Education issues are DEFINITELY related to the problems we have today with our persent Income Tax System & the IRS.

If our ONLY tax obligation to the "FEDS" were a simple (retail only) sales tax, that would leave us tax-free dollars to spend on education.

You said above that, "the work world, the 9-5, needs to be made a bit more attractive and achieveable for the high school graduate. College is not necessary for the clerk at the local A&P, Wall-Mart, or Mc Donald's."

Under the Fair Tax system, the economy would be "steaming ahead" so fast that businesses would hire all the High School graduates available............THEN use the higher education system to train those for advancement to higher level positions in the company.

Public schools would consult the business world in the matter of determining what to teach in order to get the students ready to go to work after graduation. Businesses would "bend-over-backwards" in their effort to make their job offerings attractive to graduating seniors.

Folks, our world is not black and white--there is no "silver bullet," no "one size fits all." We've seen a multitude of examples of successful people who didn't graduate from college and college graduates who didn't live up to our (or their own) expectations.

In my opinion, the greater concern is twofold. First, we need to do a better job of preparing kids academically regardless of their postsecondary intentions (or lack thereof). Second, we also need to provide much better preparation in terms of career counseling that would enable young people to explore postsecondary options and weigh the pros and cons of pursuing a college education, based on their individual interests and circumstances.

The article entitled, "The College Juggernaut" cited a New York Times article that called test-prep courses, "the scholastic equivalent of steroids." I object to this analogy. I have taught SAT prep for a couple of years and have seen the impact that such courses have. These courses are in no way comparable to steroids which deliver short-term gains (i.e. muscle mass and speed) and long-term damage in the form of sterility, baldness, and other health problems. In contrast, test-prep courses are beneficial in both the short-term and the long-term. They achieve the immediate goal of boosting test scores and they impart the long-term benefit of teaching logical strategies with a variety of applications.
While it is unfortunate that students with lower socio-economic status may not be able to afford test-prep courses, it is part of the reality of the capitalist system in which we live.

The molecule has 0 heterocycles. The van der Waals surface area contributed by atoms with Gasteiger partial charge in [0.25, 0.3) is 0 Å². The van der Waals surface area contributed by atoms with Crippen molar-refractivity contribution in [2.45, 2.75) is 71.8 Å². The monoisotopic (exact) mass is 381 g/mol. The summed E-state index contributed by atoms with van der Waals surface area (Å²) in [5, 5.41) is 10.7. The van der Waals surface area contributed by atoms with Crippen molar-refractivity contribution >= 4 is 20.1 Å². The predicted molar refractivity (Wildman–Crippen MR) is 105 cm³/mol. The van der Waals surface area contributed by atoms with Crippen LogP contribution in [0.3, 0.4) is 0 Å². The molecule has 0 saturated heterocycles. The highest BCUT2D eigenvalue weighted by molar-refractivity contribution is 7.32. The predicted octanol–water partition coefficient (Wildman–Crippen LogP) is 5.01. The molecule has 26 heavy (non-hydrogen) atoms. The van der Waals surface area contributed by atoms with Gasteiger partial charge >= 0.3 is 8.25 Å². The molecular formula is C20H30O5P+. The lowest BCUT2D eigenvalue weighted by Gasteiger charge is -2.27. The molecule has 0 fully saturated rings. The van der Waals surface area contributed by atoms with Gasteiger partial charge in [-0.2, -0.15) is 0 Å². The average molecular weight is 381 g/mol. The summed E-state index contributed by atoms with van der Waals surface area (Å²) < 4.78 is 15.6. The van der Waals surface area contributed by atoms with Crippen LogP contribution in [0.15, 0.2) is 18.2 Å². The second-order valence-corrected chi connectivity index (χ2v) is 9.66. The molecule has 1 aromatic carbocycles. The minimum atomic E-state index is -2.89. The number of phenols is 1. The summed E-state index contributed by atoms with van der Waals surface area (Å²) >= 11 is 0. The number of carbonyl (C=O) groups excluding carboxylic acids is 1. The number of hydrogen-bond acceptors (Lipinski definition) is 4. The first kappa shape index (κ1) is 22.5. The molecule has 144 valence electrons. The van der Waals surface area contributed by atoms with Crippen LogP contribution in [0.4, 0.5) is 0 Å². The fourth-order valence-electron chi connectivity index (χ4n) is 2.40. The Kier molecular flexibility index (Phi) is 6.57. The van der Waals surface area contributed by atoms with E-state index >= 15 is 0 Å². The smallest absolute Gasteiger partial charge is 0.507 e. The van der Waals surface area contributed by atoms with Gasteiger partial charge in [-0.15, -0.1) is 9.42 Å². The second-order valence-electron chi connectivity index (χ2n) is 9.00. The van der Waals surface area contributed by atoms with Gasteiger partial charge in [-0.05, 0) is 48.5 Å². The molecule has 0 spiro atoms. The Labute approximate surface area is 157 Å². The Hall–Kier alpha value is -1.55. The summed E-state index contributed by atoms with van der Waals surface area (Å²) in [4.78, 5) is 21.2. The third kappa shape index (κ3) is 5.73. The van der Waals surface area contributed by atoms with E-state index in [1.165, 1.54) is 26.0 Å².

I feel as though the frustration and confusion that students feel while transitioning from high school to college and from college to the work world is often due to apathy and laziness. America is a country with so much, that we become a bored people, and thus ineffective. Our greatest threat may not come from outside, but rather from ourselves...we are a bored, bored nation. This is a sweeping generalization, but I do think that encouraging students to work part-time, or find internship or volunteer opportunities really helps them figure out what they want to do with their time as well as find ways that their degree can be useful (or not) through their work. College is a time of trial and error for the student. Those who are priviledged enough to attend should fill their time with opportunities that will awaken them to all sorts of job opportunities. If we do not find ways to encourage students to make good use of their time while studying, then they essentially become a waste of admissions space that another hard-working candidate could have taken. While too many job fields now require a 4-year or graduate degree, I also think that too many students are going to college to pass time, be lazy, or remain in a bubble of confusion that does not give them any social or inner growth. Going to college with this mindset can disconnect young college students from their community, their family, and the "real world" that lies ahead of them. The complaints, frustration, or apathy I've heard from classmates and peers were due to those who chose liberal arts majors that can be interesting but whose job prospects do not seem promising. At the same time, I've met peers in college who became lazy and careless in class because their job outlook was "set" since they chose an IT or computer-related major, and did not care to expand their mind any further once they secured a job. Both of these examples are very dangerous situations. One possible solution is to prepare high school and college students for the work world not only through career counseling and job fairs but also by teaching them that work is a part of life, and one should take advantage of all the time they have.